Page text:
The price of your vote
on November 29, 2018
Over $6 million: That’s how much money flowed into the war chests of Oakland candidates and Political Action Committee (PACs), or independent spending groups, in the November election for mayor and city council seats.
But how much money a candidate raised wasn’t the most reliable way to predict who won. For example, Nikki Bas won in District 2, but spent less money than the incumbent, Councilmember Abel Guillén. However, in District 6, the candidate who spent the most money won: Businessperson and nonprofit executive Loren Taylor unseated incumbent Councilmember Desley Brooks.
Rather, the key was how much money PACs spent towards a candidate’s election. In all of the council races, either the candidate with the most PAC spending won or the candidate with the most opposition PAC money lost.
Oakland North calculated how much each candidate spent per vote by looking at mandated campaign financial statements, or Form 460s, for each candidate from January 1, 2017, to October 20, 2018, the latest filing date. The number of votes is taken from the Alameda County Registrar of Voters tally as of November 17, the final vote count. We used only first pick votes.
Winner Mayor Libby Schaaf spent the most money in the mayor’s race—roughly three times as much as the second-place candidate, community-organizer Cat Brooks. Schaaf spent $1.61 more per first-place vote than Brooks spent, for a total of $5.02 per vote, while Brooks’ campaign spent $3.41 per vote.
Compared to all the others, this race saw the least PAC spending. Outfront Media, an advertising business, spent $7,500 on billboards on Schaaf’s behalf. The Oakland Rising Committee sponsored by Movement Strategy Center Action Fund, two grassroots political organizing nonprofits, spent $2,363 on Brooks’ behalf.
In District 2, Bas pulled off the most stunning upset of the election, unseating incumbent Guillén. Her campaign also spent less than Guillén’s; $103,161 compared to Guillén’s $166,859. This gave Bas’ campaign a total of $9.15 spent per vote, while Guillén’s spent $20.13.
But when adding in PAC spending, Bas had more money spent towards her election than Guillén did. East Bay Working Families, a union and community organizing group, spent $113,018 in support of Bas. For Guillén, International Association of Firefighter Local 55 Political Action, a firefighter’s union, spent $47,523 on his behalf, while East Bay Working Families spent $4,807 against his election.
The biggest spender in the District 4 race, former shipping company owner Charlie Michelson, dropped out of the race in mid October. The next biggest spender after him was former Fulbright fellow Pam Harris who spent $64,036, which totaled out to $6.41 per first choice vote received. The winner of District 4, Sheng Thao, only spent $55,971, which came out to $9.43 per vote.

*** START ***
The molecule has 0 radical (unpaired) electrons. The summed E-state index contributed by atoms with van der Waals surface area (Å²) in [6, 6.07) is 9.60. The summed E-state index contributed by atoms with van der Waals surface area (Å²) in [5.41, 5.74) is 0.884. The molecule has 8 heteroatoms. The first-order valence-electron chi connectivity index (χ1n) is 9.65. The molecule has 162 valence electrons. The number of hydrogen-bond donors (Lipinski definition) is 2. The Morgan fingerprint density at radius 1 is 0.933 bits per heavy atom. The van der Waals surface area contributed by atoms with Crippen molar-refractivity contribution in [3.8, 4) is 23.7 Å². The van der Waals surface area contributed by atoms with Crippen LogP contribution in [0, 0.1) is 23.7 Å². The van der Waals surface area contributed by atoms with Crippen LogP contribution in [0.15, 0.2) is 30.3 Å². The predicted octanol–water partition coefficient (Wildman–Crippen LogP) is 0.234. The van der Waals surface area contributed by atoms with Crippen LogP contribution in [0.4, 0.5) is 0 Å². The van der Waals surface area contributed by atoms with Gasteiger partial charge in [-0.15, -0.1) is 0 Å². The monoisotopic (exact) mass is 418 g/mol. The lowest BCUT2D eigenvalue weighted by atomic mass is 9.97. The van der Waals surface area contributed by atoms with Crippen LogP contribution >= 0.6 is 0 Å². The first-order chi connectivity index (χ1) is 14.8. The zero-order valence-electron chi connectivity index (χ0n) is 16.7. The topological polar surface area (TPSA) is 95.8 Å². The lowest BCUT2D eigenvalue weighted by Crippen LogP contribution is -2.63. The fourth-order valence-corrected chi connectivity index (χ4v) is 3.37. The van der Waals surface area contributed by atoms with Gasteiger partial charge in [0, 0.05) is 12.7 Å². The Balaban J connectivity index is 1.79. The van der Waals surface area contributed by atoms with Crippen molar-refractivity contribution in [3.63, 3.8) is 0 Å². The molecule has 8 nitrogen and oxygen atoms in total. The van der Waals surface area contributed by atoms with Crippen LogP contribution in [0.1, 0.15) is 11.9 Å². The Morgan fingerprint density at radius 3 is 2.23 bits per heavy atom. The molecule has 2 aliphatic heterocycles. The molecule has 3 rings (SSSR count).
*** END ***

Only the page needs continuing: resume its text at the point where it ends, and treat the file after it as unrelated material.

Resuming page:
However, much like in District 2, winner Thao had the most PAC money spent on her behalf. For example, Unity PAC, which was funded by union dues and donations from the Alameda Labor Council, spent $105,974 towards electing Thao. This was the most PAC money received by any candidate in the District 4 race.
In District 6, Loren Taylor outspent and beat incumbent Desley Brooks. Taylor’s campaign spent $95,964 compared to Councilmember Brooks’ $68,602. Taylor ended up spending $19.66 per first choice vote while Brooks spent $22.91. Taylor had no PAC money spent in support or opposition of him.
Meanwhile in the mayoral race, Cat Brooks’ opponents spent $165,509 to contest her campaign with the PAC Oaklanders for Responsible Leadership, which is made up of labor and trade unions and some supporters of Schaaf, funding the majority.
PAC spending was so high this campaign season that all three district races’ spending limits were lifted by the Oakland Public Ethics Commission in order to even the playing field for the other candidates. You can read more about the effect of PACs on spending limits here in this previous coverage by Oakland North.
Oakland North is an online news service produced by students at the UC Berkeley Graduate School of Journalism and covering Oakland, California. Our goals are to improve local coverage, innovate with digital media, and listen to you–about the issues that concern you and the reporting you’d like to see in your community. Please send news tips to: firstname.lastname@example.org.